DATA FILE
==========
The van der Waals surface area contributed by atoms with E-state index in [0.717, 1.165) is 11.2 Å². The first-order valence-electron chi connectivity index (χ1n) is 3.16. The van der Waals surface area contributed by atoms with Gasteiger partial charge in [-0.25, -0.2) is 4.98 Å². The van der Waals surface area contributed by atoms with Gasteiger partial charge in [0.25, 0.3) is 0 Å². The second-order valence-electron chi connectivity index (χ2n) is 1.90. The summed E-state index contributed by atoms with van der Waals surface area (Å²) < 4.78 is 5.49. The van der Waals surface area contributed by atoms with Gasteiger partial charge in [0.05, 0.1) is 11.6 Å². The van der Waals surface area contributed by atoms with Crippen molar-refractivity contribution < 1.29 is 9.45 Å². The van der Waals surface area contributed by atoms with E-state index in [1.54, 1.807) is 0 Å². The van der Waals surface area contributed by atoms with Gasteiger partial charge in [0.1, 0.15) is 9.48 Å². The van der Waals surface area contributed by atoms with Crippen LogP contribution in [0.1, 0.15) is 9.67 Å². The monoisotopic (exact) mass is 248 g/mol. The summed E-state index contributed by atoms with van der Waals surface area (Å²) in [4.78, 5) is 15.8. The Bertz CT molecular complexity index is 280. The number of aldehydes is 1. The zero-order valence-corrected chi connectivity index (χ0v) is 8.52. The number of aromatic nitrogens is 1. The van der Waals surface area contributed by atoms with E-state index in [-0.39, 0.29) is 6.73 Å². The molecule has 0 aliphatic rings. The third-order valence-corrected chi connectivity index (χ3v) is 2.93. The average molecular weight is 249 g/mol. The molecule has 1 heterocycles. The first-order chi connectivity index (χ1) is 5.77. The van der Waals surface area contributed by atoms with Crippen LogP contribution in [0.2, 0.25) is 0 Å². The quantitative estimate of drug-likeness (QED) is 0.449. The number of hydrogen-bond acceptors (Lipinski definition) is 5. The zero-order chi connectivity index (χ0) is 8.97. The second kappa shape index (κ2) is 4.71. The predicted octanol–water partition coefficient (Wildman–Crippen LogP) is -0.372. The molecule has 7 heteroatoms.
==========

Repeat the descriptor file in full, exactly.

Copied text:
The van der Waals surface area contributed by atoms with E-state index in [0.717, 1.165) is 11.2 Å². The first-order valence-electron chi connectivity index (χ1n) is 3.16. The van der Waals surface area contributed by atoms with Gasteiger partial charge in [-0.25, -0.2) is 4.98 Å². The van der Waals surface area contributed by atoms with Gasteiger partial charge in [0.25, 0.3) is 0 Å². The second-order valence-electron chi connectivity index (χ2n) is 1.90. The summed E-state index contributed by atoms with van der Waals surface area (Å²) < 4.78 is 5.49. The van der Waals surface area contributed by atoms with Gasteiger partial charge in [0.05, 0.1) is 11.6 Å². The van der Waals surface area contributed by atoms with Crippen molar-refractivity contribution < 1.29 is 9.45 Å². The van der Waals surface area contributed by atoms with E-state index in [1.54, 1.807) is 0 Å². The van der Waals surface area contributed by atoms with Gasteiger partial charge in [0.1, 0.15) is 9.48 Å². The van der Waals surface area contributed by atoms with Crippen LogP contribution in [0.1, 0.15) is 9.67 Å². The monoisotopic (exact) mass is 248 g/mol. The summed E-state index contributed by atoms with van der Waals surface area (Å²) in [4.78, 5) is 15.8. The Bertz CT molecular complexity index is 280. The number of aldehydes is 1. The zero-order valence-corrected chi connectivity index (χ0v) is 8.52. The number of aromatic nitrogens is 1. The van der Waals surface area contributed by atoms with E-state index in [-0.39, 0.29) is 6.73 Å². The molecule has 0 aliphatic rings. The third-order valence-corrected chi connectivity index (χ3v) is 2.93. The average molecular weight is 249 g/mol. The molecule has 1 heterocycles. The first-order chi connectivity index (χ1) is 5.77. The van der Waals surface area contributed by atoms with Crippen LogP contribution in [0.2, 0.25) is 0 Å². The quantitative estimate of drug-likeness (QED) is 0.449. The number of hydrogen-bond acceptors (Lipinski definition) is 5. The zero-order chi connectivity index (χ0) is 8.97. The second kappa shape index (κ2) is 4.71. The predicted octanol–water partition coefficient (Wildman–Crippen LogP) is -0.372. The molecule has 7 heteroatoms.